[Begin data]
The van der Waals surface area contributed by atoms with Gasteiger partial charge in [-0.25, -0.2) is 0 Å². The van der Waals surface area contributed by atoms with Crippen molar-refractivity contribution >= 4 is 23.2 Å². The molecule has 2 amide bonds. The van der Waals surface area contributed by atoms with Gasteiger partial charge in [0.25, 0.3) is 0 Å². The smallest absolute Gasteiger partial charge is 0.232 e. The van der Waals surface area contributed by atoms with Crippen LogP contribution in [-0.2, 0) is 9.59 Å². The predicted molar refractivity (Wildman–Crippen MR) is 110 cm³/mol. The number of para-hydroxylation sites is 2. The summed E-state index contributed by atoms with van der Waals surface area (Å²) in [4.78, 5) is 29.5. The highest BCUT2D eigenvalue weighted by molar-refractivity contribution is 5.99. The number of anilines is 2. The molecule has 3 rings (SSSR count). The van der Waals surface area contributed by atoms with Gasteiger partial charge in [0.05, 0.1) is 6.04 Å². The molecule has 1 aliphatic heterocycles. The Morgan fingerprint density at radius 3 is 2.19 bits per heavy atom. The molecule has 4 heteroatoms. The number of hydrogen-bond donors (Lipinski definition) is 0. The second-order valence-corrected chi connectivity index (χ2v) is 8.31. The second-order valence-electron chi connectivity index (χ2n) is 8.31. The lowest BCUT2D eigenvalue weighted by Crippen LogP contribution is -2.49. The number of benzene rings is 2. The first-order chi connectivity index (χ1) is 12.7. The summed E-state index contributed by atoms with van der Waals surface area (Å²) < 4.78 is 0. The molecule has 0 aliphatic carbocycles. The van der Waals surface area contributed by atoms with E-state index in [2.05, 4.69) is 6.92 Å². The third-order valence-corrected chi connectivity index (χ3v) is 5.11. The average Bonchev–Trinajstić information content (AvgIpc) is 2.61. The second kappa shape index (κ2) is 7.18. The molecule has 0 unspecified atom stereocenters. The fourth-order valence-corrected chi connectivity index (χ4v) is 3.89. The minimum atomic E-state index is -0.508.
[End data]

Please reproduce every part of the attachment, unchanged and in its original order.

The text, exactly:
The van der Waals surface area contributed by atoms with Gasteiger partial charge in [-0.25, -0.2) is 0 Å². The van der Waals surface area contributed by atoms with Crippen molar-refractivity contribution >= 4 is 23.2 Å². The molecule has 2 amide bonds. The van der Waals surface area contributed by atoms with Gasteiger partial charge in [0.25, 0.3) is 0 Å². The smallest absolute Gasteiger partial charge is 0.232 e. The van der Waals surface area contributed by atoms with Crippen LogP contribution in [-0.2, 0) is 9.59 Å². The predicted molar refractivity (Wildman–Crippen MR) is 110 cm³/mol. The number of para-hydroxylation sites is 2. The summed E-state index contributed by atoms with van der Waals surface area (Å²) in [4.78, 5) is 29.5. The highest BCUT2D eigenvalue weighted by molar-refractivity contribution is 5.99. The number of anilines is 2. The molecule has 3 rings (SSSR count). The van der Waals surface area contributed by atoms with Gasteiger partial charge in [0.05, 0.1) is 6.04 Å². The molecule has 1 aliphatic heterocycles. The Morgan fingerprint density at radius 3 is 2.19 bits per heavy atom. The molecule has 4 heteroatoms. The number of hydrogen-bond donors (Lipinski definition) is 0. The second-order valence-corrected chi connectivity index (χ2v) is 8.31. The second-order valence-electron chi connectivity index (χ2n) is 8.31. The lowest BCUT2D eigenvalue weighted by Crippen LogP contribution is -2.49. The number of benzene rings is 2. The first-order chi connectivity index (χ1) is 12.7. The summed E-state index contributed by atoms with van der Waals surface area (Å²) < 4.78 is 0. The molecule has 0 aliphatic carbocycles. The van der Waals surface area contributed by atoms with E-state index in [2.05, 4.69) is 6.92 Å². The third-order valence-corrected chi connectivity index (χ3v) is 5.11. The average Bonchev–Trinajstić information content (AvgIpc) is 2.61. The second kappa shape index (κ2) is 7.18. The molecule has 0 unspecified atom stereocenters. The fourth-order valence-corrected chi connectivity index (χ4v) is 3.89. The minimum atomic E-state index is -0.508.